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Civil society groups’ cheer to cancellation of Sukau bridge project

22nd April, 2017


KOTA KINABALU: Civil society groups involved in objecting to the controversial proposed RM223 million Sukau bridge over the past year has praised the Sabah government for cancelling the project.

Save Kinabatangan – formed last year as a campaign involving several organisations – also expressed gratitude to Chief Minister Datuk Seri Musa Haji Aman for making the difficult decision to scrap the bridge, which studies show would have further fragmented the Lower Kinabatangan Wildlife Sanctuary and the surrounding forests.

Save Kinabatangan which includes Bornean Sun Bear Conservation Centre (BSBCC), Danau Girang Field Centre (DGFC), Hutan, Kinabatangan-Corridor of Life Tourism Operators Association (KiTA), Land Empowerment Animals People (LEAP), Living Landscape Alliance (LiLA), Sabah Environmental Protection Association (SEPA), Sabah Environmental Trust (SET) and WWF-Malaysia (Sabah office), also said it will issue a more detailed statement in the near future.

“We wish to wholeheartedly support the people of Sukau and the other Kinabatangan communities in working towards a regional vision. This way, people and wildlife, and the oil palm and tourism sectors, can come together to build a mutually beneficial future,” said Save Kinabatangan in a statement on Friday.

The decision was announced by chief conservator of forests Datuk Sam Mannan during his speech at the South East Asia Rainforest Research Partnership dinner held at the Royal Society in London.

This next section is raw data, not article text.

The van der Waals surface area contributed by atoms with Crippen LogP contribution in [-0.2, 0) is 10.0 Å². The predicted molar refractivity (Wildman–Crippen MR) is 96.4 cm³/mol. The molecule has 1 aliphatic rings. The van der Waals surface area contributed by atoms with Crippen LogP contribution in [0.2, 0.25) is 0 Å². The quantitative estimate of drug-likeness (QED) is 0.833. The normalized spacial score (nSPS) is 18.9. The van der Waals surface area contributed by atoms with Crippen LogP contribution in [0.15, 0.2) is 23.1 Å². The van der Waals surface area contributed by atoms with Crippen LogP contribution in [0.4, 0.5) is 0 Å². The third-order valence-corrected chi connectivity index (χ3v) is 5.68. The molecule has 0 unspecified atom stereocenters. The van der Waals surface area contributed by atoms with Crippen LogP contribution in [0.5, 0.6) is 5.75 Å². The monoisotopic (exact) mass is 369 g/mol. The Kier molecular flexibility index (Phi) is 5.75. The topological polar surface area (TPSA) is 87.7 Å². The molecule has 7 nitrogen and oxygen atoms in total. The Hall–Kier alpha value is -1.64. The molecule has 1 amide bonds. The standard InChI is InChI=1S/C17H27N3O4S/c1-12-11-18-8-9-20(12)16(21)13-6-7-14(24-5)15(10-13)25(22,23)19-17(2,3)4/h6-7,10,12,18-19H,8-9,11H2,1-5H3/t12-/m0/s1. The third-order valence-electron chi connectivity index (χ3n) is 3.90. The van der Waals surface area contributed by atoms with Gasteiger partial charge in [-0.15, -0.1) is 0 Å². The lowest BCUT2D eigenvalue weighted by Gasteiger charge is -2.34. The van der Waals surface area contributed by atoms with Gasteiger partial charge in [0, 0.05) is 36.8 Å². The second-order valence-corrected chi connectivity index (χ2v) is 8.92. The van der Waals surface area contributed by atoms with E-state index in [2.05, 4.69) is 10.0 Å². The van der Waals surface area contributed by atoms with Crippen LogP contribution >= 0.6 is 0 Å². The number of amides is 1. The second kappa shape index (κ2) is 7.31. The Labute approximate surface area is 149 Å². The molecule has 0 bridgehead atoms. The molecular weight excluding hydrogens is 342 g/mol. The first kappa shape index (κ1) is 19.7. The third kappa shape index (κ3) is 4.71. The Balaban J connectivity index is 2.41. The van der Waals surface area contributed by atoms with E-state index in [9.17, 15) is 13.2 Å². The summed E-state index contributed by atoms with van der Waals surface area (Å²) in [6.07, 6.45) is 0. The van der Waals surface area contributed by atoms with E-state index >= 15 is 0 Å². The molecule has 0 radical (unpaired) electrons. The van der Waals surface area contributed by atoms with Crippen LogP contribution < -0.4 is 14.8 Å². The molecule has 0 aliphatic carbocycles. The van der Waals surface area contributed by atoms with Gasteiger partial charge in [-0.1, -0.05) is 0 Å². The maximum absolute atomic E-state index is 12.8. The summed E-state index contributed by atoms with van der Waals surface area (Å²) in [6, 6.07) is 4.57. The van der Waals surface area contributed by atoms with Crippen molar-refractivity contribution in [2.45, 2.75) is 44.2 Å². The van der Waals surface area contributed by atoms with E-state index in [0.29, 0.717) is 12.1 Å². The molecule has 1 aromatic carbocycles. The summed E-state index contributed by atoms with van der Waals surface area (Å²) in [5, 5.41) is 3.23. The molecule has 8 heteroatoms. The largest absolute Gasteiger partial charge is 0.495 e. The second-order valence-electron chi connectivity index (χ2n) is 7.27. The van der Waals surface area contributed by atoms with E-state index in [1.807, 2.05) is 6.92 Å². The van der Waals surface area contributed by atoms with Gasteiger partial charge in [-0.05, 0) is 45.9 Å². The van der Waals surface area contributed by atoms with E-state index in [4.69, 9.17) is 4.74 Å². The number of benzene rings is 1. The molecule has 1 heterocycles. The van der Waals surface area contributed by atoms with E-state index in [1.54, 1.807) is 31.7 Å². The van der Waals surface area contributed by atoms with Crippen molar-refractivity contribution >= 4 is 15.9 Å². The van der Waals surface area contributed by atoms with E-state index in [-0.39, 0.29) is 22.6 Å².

“In making this decision, Chief Minister of Sabah Datuk Seri Musa Haji Aman has taken into consideration all the concerns and opinions expressed, related to the bridge, including those from Yayasan Sime Darby, Nestlé, scientists and NGO groups and also the opinion of someone who knows the territory better than anybody else – Sir David Attenborough,” Mannan said.

In March, the Guardian newspaper published an article highlighting Sir David Attenborough’s concerns over the proposed bridge that would span 350 metres across the Kinabatangan River, threatening one of the last sanctuaries of the rare Bornean pygmy elephant.

“If I may say so, that headline broke the camel’s back,” Mannan said.

“It made us understand that the issue of a proposed bridge across a protected area for wildlife is now the number one environmental concern not just in Sabah, but globally too, because of the extremely precarious situation of the rich wildlife therein.”

“The Chief Minister of Sabah has taken everyone’s views into consideration – including Sir Attenborough – before deciding on this very important issue, and I am pleased to say that balanced development has prevailed,” Mannan said adding that Musa had permitted him to disclose the decision at the gathering.

“We are not going ahead with the bridge,” he said.

The planned bridge would have connected the western bank of the Kinabatangan River to Sukau village, replacing the current ferry, which runs between Sukau and a gravel road built by an oil palm company.

A new paved road would in turn have connected Sukau village to Litang and Tomanggong, over 40 kilometres away to the southeast.

The coastal villagers in Mukim Litang stay in five isolated and remote villages – Kampung Litang, Kampung Sri Ganda, Kampung Tundun Bohangin, Kampung Tidong and Kampung Dagat; they have to commute by boats to go to Sandakan Hospital that would take about a day to reach and have to endure high transportation costs.

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